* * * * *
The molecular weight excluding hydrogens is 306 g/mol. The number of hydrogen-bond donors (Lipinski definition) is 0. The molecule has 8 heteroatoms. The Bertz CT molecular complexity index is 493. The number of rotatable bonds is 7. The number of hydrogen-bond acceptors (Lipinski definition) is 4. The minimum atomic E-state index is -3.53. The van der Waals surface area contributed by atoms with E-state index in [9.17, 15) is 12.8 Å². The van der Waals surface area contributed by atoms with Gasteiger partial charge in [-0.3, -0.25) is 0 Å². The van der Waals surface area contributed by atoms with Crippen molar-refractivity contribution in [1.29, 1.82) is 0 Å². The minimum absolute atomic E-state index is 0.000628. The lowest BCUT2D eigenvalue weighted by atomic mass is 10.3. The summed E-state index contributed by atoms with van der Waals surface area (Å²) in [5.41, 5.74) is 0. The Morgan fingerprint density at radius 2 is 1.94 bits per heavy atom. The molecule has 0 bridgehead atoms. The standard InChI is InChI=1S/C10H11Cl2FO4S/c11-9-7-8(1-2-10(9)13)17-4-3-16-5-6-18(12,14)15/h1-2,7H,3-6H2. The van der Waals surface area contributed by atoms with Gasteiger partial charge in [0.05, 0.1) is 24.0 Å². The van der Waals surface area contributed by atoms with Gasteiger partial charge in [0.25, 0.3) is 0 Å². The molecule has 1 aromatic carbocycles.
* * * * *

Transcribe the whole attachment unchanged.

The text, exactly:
The molecular weight excluding hydrogens is 306 g/mol. The number of hydrogen-bond donors (Lipinski definition) is 0. The molecule has 8 heteroatoms. The Bertz CT molecular complexity index is 493. The number of rotatable bonds is 7. The number of hydrogen-bond acceptors (Lipinski definition) is 4. The minimum atomic E-state index is -3.53. The van der Waals surface area contributed by atoms with E-state index in [9.17, 15) is 12.8 Å². The van der Waals surface area contributed by atoms with Gasteiger partial charge in [-0.3, -0.25) is 0 Å². The van der Waals surface area contributed by atoms with Crippen molar-refractivity contribution in [1.29, 1.82) is 0 Å². The minimum absolute atomic E-state index is 0.000628. The lowest BCUT2D eigenvalue weighted by atomic mass is 10.3. The summed E-state index contributed by atoms with van der Waals surface area (Å²) in [5.41, 5.74) is 0. The Morgan fingerprint density at radius 2 is 1.94 bits per heavy atom. The molecule has 0 bridgehead atoms. The standard InChI is InChI=1S/C10H11Cl2FO4S/c11-9-7-8(1-2-10(9)13)17-4-3-16-5-6-18(12,14)15/h1-2,7H,3-6H2. The van der Waals surface area contributed by atoms with Gasteiger partial charge in [0.05, 0.1) is 24.0 Å². The van der Waals surface area contributed by atoms with Gasteiger partial charge in [0.25, 0.3) is 0 Å². The molecule has 1 aromatic carbocycles.